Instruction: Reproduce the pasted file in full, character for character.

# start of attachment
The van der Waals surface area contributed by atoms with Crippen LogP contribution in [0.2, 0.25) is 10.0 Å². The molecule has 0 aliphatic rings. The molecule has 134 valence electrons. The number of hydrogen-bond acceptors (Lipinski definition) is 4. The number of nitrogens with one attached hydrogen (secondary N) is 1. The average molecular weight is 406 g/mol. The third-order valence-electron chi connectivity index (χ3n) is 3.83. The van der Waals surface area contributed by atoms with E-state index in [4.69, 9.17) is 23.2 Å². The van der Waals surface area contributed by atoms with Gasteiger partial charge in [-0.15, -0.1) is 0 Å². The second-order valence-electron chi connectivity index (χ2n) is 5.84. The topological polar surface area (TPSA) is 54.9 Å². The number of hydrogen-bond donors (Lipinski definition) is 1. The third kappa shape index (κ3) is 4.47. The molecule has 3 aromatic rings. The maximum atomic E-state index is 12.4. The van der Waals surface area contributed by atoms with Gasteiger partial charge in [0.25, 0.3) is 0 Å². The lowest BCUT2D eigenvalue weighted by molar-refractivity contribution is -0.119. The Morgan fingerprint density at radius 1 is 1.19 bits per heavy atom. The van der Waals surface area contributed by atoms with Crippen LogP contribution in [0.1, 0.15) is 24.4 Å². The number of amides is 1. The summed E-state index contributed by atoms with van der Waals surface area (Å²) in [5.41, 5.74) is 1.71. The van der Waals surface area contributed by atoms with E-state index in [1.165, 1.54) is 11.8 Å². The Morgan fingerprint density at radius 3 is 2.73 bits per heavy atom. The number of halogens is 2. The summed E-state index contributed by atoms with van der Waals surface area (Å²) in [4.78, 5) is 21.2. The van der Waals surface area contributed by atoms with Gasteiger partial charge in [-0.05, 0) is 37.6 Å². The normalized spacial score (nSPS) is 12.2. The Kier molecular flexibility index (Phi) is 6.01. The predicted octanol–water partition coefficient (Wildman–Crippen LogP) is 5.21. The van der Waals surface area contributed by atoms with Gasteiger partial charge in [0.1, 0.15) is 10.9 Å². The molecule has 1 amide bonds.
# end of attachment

The van der Waals surface area contributed by atoms with Crippen LogP contribution in [0.2, 0.25) is 10.0 Å². The molecule has 0 aliphatic rings. The molecule has 134 valence electrons. The number of hydrogen-bond acceptors (Lipinski definition) is 4. The number of nitrogens with one attached hydrogen (secondary N) is 1. The average molecular weight is 406 g/mol. The third-order valence-electron chi connectivity index (χ3n) is 3.83. The van der Waals surface area contributed by atoms with E-state index in [4.69, 9.17) is 23.2 Å². The van der Waals surface area contributed by atoms with Gasteiger partial charge in [-0.15, -0.1) is 0 Å². The second-order valence-electron chi connectivity index (χ2n) is 5.84. The topological polar surface area (TPSA) is 54.9 Å². The number of hydrogen-bond donors (Lipinski definition) is 1. The third kappa shape index (κ3) is 4.47. The molecule has 3 aromatic rings. The maximum atomic E-state index is 12.4. The van der Waals surface area contributed by atoms with Gasteiger partial charge in [0.25, 0.3) is 0 Å². The lowest BCUT2D eigenvalue weighted by molar-refractivity contribution is -0.119. The Morgan fingerprint density at radius 1 is 1.19 bits per heavy atom. The van der Waals surface area contributed by atoms with Crippen LogP contribution in [0.1, 0.15) is 24.4 Å². The number of amides is 1. The summed E-state index contributed by atoms with van der Waals surface area (Å²) in [5.41, 5.74) is 1.71. The van der Waals surface area contributed by atoms with E-state index in [1.165, 1.54) is 11.8 Å². The Morgan fingerprint density at radius 3 is 2.73 bits per heavy atom. The number of halogens is 2. The summed E-state index contributed by atoms with van der Waals surface area (Å²) in [4.78, 5) is 21.2. The van der Waals surface area contributed by atoms with Gasteiger partial charge in [-0.05, 0) is 37.6 Å². The normalized spacial score (nSPS) is 12.2. The Kier molecular flexibility index (Phi) is 6.01. The predicted octanol–water partition coefficient (Wildman–Crippen LogP) is 5.21. The van der Waals surface area contributed by atoms with Gasteiger partial charge in [0.1, 0.15) is 10.9 Å². The molecule has 1 amide bonds.